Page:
The manifold beauties of the Cathedral and Baptistery need no recapitulation from me; though in this case, as in a hundred others, I find it difficult to separate my own delight in recalling them, from your weariness in having them recalled. There is a picture of Saint Agnes, by Andrea del Sarto, in the former, and there are a variety of rich columns in the latter, that tempt me strongly.

It is, I hope, no breach of my resolution not to be tempted into elaborate descriptions, to remember the Campo Santo; where grass-grown graves are dug in earth brought more than six hundred years ago, from the Holy Land; and where there are, surrounding them, such cloisters, with such playing lights and shadows falling through their delicate tracery on the stone pavement, as surely the dullest memory could never forget. On the walls of this solemn and lovely place, are ancient frescoes, very much obliterated and decayed, but very curious. As usually happens in almost any collection of paintings, of any sort, in Italy, where there are many heads, there is, in one of them, a striking likeness of Napoleon. At one time, I used to please my fancy with the speculation whether these old painters, at their work, had a foreboding knowledge of the man who would one day arise to wreak such destruction upon art: whose soldiers would make targets of great pictures, and stable their horses among triumphs of architecture. But the same Corsican face is so plentiful in some parts of Italy at this day, that a more commonplace solution of the coincidence is unavoidable.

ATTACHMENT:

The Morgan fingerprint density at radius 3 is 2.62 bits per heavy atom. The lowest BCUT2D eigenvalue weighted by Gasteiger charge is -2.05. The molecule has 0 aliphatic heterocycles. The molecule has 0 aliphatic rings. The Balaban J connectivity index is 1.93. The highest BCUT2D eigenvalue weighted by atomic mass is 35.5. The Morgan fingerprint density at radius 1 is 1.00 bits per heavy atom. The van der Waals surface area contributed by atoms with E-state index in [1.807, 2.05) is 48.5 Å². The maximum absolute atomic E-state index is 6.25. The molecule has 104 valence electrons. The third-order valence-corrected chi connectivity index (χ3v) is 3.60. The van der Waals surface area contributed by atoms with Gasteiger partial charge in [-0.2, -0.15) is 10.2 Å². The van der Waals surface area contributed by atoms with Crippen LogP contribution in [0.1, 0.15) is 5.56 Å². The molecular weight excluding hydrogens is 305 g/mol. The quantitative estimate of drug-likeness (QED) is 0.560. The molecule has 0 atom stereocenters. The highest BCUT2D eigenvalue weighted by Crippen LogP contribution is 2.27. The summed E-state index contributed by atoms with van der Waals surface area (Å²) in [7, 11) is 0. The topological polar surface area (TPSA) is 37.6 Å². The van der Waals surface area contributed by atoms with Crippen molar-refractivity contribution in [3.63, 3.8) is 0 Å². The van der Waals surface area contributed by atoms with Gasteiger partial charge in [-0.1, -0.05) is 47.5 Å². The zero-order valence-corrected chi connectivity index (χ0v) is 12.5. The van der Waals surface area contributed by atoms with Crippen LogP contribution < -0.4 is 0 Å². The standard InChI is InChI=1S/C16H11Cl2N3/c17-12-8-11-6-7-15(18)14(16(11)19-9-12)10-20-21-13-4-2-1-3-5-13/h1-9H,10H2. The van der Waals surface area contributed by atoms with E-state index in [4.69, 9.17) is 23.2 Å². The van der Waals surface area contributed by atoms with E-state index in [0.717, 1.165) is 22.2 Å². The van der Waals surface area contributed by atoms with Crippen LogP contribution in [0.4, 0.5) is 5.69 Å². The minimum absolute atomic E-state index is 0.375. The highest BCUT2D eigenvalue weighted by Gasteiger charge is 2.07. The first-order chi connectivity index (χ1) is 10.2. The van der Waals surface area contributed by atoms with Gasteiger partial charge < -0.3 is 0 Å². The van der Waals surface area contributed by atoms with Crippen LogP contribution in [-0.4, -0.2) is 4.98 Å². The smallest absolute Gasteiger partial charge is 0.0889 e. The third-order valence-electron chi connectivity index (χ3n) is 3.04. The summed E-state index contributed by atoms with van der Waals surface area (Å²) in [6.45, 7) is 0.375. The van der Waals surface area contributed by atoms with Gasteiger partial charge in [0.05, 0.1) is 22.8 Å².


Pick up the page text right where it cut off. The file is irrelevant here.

If Pisa be the seventh wonder of the world in right of its Tower, it may claim to be, at least, the second or third in right of its beggars. They waylay the unhappy visiter at every turn, escort him to every door he enters at, and lie in wait for him, with strong reinforcements, at every door by which they know he must come out. The grating of the portal on its hinges is the signal for a general shout, and the moment he appears, he is hemmed in, and fallen on, by heaps of rags and personal distortions. The beggars seem to embody all the trade and enterprise of Pisa. Nothing else is stirring, but warm air: Going through the streets, the fronts of the sleepy houses look like backs. They are all so still and quiet, and unlike houses with people in them, that the greater part of the city has the appearance of a city at daybreak, or during a general siesta of the population. Or it is yet more like those backgrounds of houses in common prints, or old engravings, where windows and doors are squarely indicated, and one figure (a beggare of course) is seen walking off by itself into illimitable perspective.